Five takeaways following the St. Louis Cardinals’ early postseason exit
October 13, 2015; Chicago, IL, USA; St. Louis Cardinals relief pitcher Kevin Siegrist (46) reacts after giving up a solo home run to Chicago Cubs first baseman Anthony Rizzo (not pictured) in the sixth inning in game four of the NLDS at Wrigley Field. Mandatory Credit: Jerry Lai-USA TODAY Sports
4. Decline Expected In Pitching Next Season
The 2015 Cardinals’ staff became the first core of pitchers to finish with an earned run average under 3.00 (2.94) in the 21st century, oftentimes bailing an inconsistent offense out of trouble during the regular season. However, a different microcosm unfolded by the postseason, where the pitchers surrendered 10 home runs that proved costly in the matter of three close losses.
If veterans such as John Lackey, Jaime Garcia and Jonathan Broxton all end up with new homes over the Winter, the whole entire complexity of the Cardinals pitching depth changes suddenly. Obviously, Adam Wainwright performed above expectations following his expedited recovery from an Achilles injury, but what more can fans expect as he turns 35 next season. A similar argument could be made for Lance Lynn, if hitters remember to pounce on his fastball early or force him to work deeper into counts.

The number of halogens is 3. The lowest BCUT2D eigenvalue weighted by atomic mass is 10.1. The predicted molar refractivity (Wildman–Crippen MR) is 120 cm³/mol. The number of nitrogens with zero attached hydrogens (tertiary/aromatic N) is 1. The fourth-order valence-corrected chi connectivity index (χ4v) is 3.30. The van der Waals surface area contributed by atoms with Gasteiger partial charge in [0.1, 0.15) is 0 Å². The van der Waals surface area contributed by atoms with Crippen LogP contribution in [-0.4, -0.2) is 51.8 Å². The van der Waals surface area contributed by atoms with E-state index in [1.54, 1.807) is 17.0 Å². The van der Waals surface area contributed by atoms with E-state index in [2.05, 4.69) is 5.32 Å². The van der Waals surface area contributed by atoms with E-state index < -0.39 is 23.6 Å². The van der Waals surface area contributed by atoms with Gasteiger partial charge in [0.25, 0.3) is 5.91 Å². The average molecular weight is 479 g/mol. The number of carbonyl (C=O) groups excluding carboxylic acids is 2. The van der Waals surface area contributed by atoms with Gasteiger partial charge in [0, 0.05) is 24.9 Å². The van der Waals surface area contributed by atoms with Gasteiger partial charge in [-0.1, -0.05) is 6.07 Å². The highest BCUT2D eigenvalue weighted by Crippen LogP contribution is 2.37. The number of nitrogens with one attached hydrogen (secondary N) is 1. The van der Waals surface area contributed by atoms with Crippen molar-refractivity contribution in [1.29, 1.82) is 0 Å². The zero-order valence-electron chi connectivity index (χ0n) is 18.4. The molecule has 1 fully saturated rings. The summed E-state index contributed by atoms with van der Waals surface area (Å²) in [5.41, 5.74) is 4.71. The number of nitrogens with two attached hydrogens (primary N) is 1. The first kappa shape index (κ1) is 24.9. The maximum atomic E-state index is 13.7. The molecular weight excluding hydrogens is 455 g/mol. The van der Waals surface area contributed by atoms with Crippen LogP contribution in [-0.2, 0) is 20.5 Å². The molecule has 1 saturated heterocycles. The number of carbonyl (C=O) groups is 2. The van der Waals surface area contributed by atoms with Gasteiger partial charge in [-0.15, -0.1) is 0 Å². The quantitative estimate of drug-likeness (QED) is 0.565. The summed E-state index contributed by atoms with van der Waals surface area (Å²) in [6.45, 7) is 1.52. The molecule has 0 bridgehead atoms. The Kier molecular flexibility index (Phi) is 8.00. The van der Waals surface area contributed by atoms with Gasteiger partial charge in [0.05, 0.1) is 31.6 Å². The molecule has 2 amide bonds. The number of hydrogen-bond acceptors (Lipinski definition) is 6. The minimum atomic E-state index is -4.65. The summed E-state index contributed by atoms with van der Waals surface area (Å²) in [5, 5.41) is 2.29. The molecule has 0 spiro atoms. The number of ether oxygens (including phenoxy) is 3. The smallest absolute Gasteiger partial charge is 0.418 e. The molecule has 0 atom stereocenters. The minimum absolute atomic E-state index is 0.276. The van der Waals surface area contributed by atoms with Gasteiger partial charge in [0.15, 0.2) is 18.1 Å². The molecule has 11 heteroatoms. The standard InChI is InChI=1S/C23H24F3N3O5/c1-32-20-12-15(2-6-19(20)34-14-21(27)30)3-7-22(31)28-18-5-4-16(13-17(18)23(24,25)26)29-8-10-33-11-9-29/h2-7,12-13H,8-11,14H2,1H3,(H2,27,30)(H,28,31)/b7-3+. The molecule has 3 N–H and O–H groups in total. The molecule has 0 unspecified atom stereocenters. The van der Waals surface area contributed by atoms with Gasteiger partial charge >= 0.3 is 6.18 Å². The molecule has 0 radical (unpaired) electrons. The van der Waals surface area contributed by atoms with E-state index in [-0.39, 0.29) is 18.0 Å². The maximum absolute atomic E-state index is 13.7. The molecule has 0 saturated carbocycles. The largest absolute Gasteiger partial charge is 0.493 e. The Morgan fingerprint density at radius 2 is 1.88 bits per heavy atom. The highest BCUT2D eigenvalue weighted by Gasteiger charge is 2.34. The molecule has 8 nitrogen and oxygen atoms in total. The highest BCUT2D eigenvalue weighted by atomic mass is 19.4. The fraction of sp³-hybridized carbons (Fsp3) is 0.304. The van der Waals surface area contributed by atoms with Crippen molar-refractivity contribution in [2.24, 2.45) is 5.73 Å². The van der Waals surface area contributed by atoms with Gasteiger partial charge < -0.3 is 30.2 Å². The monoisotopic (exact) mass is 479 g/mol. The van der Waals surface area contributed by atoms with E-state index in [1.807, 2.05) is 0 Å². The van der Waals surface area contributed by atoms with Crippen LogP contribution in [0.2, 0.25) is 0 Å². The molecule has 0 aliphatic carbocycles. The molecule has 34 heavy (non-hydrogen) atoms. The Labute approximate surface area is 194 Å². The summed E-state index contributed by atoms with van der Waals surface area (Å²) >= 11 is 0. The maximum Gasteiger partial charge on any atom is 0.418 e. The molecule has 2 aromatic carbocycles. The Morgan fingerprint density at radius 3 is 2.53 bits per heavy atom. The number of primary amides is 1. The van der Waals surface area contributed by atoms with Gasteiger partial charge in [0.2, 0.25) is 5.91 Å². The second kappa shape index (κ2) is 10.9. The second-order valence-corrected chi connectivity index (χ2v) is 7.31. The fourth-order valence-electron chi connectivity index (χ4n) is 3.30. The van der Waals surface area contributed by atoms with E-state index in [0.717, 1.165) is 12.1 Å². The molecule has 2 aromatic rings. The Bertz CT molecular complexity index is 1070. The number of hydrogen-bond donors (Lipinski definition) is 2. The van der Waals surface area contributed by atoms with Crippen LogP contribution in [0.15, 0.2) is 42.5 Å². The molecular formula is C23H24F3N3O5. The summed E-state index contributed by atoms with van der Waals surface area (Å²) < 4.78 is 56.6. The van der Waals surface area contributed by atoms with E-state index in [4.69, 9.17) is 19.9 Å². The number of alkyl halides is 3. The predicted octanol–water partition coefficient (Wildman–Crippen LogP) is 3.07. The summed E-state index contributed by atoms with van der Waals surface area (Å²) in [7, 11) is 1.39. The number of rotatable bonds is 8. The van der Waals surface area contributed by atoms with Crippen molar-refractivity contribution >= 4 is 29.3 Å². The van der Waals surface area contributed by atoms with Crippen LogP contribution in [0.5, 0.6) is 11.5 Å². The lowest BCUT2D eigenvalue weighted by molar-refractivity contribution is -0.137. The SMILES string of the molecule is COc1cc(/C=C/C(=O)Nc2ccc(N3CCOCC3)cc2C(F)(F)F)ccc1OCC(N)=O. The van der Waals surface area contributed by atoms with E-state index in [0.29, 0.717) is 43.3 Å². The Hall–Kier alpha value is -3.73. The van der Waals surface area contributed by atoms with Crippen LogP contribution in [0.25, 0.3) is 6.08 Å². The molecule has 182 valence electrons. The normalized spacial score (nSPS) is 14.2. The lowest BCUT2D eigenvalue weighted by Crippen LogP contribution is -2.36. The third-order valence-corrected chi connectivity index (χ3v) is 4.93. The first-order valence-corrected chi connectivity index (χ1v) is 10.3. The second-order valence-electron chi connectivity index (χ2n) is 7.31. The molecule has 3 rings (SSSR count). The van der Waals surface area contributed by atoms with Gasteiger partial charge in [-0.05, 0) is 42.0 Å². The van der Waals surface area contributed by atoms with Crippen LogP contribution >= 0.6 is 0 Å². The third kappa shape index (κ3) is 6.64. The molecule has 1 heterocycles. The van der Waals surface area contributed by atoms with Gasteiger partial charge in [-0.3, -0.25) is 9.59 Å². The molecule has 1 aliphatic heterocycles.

One also has to consider the pressure imposed on the younger pitchers that led to disappointments during the stretch of the season. Much of this pressure came after the Cardinals decided to stop skipping starts in mid-September, eventually leading to a season-ending shoulder injury from Carlos Martinez and a 7.88 ERA in the final month for Michael Wacha.
The season ended with question marks for the bullpen as well, most notably when relief appearance leader Kevin Siegrist surrendered three home runs in tough assignments against left-handed power threats Anthony Rizzo and Kyle Schwarber.